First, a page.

Duke Carlo-Hugo of Burbon- Parma, Duke of Edinburgh, Emperor Peter II of Russia, Grand Duke Jean of Luxembourg, Holy Roman Emperor Charles VI, House of Holstein-Gottorp, House of Oldenburg, House of Romanov, House of Schleswig-Holstein-Sonderburg-Glücksburg, House of Windsor, HRH The Prince of Wales, King George V of Great Britain, Kings and Queens of England, kings and queens of Scotland, kings and queens of the United Kingdom, Prince Charles, Prince Philip, Prince William, World War I
On July 17, 1917 HM King George V of the United Kingdom of Great Britain and Ireland changed the name of the royal house from Saxe-Coburg-Gotha to Windsor. With World War I raging at the time there was a considerable amount of anti-German feelings in the land. For many people it didn’t seem right that the King had a German name while they were fighting a war against the German Empire In searching for a name to rechristened the royal dynasty they decided on the name Windsor, which was felt personified and the strength of the country and it also went along with the royal tradition that many European Royal Houses had of naming their dynasties after a Castle. The original Windsor Castle was built-in the 11th century after the Norman invasion by William the Conqueror. Since the time of Henry I, it has been used by succeeding monarchs and it is the longest-occupied palace in Europe.
The royal house of the United Kingdom has been known as Windsor now for almost 100 years. Will it remain Windsor one Charles becomes king or will it change? Often when the throne passes through the female line the name of the dynasty will change to reflect the patrilineal descent of the new monarch. This has been the case for the majority of royal houses in Europe although there are exceptions. Some claim that the changing the name of dynasties was the invention of modern historians and that during some of these time periods dynastic names were not consistently used. Even with the kings and queens of England dynastic name changes have not always been consistent. For example, King Stephen was technically a member of the House of Blois but most historians and text books place him as a member of the House of Normandy. The same case happens with William III. Most books place him as a member of the House of Stuart yet he was, in the male line, a member of the Dutch House of Orange.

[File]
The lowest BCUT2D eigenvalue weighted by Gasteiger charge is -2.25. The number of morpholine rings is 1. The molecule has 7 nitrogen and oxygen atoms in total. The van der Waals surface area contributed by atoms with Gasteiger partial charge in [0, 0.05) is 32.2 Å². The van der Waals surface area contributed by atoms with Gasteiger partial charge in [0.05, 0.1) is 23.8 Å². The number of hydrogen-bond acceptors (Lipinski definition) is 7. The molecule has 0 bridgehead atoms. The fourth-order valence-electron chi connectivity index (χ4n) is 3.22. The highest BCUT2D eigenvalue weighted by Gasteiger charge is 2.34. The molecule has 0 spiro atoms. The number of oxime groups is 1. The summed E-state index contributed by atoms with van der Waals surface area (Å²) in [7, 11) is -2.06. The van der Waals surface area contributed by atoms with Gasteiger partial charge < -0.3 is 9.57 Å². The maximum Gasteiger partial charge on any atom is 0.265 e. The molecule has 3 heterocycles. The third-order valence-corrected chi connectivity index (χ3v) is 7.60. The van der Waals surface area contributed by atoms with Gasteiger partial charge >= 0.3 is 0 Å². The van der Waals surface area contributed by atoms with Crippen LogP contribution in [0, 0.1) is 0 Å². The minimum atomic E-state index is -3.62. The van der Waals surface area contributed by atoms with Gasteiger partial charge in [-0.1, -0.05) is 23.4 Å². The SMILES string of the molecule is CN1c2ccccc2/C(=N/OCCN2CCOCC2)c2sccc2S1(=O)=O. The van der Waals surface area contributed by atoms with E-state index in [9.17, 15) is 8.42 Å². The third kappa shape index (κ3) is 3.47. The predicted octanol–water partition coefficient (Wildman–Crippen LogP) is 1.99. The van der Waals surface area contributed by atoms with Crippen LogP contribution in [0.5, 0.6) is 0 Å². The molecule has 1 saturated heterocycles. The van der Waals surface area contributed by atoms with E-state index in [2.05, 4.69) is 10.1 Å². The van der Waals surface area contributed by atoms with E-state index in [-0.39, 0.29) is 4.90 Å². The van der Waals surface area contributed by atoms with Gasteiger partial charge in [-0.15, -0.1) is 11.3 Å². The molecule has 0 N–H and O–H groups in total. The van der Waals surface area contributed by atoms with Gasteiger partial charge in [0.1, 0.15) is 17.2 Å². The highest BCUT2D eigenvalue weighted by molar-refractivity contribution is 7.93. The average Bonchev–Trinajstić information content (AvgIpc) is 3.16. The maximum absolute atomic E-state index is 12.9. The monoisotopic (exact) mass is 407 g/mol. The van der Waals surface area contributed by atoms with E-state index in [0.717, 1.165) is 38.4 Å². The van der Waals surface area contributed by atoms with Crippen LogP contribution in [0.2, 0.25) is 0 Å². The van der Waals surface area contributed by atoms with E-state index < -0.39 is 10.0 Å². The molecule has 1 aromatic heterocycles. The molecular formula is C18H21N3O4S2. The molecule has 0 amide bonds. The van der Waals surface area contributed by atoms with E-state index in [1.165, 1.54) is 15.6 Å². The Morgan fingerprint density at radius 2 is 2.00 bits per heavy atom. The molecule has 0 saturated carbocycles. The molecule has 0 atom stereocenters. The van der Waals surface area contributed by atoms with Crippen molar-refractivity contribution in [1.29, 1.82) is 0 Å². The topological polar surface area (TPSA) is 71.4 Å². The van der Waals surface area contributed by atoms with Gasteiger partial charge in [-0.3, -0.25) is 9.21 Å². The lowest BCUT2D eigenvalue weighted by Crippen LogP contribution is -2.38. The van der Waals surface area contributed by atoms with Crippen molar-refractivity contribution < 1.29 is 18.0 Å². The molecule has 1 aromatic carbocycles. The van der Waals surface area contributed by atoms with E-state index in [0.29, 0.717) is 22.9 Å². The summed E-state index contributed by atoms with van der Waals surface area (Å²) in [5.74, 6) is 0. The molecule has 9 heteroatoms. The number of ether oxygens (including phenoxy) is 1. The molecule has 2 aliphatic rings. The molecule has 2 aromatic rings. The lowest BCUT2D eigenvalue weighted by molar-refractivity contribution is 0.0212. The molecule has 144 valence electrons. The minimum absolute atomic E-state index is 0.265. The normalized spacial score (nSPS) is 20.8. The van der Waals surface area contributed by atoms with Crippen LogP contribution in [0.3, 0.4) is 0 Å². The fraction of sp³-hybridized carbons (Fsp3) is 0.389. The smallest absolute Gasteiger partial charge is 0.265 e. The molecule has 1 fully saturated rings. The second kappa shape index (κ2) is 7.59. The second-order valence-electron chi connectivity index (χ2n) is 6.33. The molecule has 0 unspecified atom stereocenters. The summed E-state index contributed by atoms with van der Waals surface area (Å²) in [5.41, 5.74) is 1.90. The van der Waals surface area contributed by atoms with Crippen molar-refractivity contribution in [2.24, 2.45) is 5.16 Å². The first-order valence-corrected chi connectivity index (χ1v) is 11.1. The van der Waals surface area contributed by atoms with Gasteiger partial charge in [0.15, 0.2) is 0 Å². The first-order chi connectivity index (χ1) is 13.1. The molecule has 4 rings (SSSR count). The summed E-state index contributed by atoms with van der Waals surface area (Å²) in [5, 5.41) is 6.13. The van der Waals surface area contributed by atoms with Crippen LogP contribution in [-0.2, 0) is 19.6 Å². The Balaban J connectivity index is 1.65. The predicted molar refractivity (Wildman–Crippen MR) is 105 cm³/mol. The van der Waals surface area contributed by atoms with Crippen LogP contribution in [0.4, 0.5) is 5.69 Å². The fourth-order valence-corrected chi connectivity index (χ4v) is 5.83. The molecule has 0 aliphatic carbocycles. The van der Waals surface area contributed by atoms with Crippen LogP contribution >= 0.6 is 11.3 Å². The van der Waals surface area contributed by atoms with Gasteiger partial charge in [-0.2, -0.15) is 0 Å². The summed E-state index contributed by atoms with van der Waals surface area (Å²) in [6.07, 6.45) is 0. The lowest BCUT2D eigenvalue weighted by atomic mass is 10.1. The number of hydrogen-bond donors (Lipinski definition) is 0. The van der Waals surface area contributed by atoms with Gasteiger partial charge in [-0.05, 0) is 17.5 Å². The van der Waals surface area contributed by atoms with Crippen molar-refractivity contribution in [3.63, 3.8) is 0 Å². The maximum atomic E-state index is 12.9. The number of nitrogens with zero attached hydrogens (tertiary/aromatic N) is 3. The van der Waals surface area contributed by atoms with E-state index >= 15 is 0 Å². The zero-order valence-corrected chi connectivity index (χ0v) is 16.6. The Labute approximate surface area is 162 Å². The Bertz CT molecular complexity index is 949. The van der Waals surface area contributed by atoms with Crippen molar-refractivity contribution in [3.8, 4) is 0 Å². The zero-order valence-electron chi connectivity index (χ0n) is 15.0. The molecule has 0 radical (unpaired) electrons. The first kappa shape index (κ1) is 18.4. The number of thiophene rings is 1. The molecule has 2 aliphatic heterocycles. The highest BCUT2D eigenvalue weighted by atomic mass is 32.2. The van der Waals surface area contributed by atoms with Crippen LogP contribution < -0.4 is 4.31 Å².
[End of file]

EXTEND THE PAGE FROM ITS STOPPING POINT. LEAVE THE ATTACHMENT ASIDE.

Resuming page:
From a Genelaogically perspective, Elizabeth II is a member of the Wettin Dynasty from the collateral branch of the House of Saxe-Coburg-Gotha line via her descent from Prince Albert, the consort of Queen Victoria. Her husband, Prince Philip, Duke of Edinburgh, is a member of the House of Schleswig-Holstein-Sonderburg-Glücksburg. This makes The Prince of Wales and the Duke of Cambridge and his future offsprings members of that dynasty. This is all from a genealogical aspect of course because technically they are members of the House of Windsor. The House of Glücksburg itself is a collateral branch of the House of Oldenburg. The Oldenburg dynasty has ruled in Denmark, Russia, Greece, Norway, Schleswig, Holstein, Oldenburg and Sweden. The question now becomes will the name of the royal house change when Charles succeeds to the throne?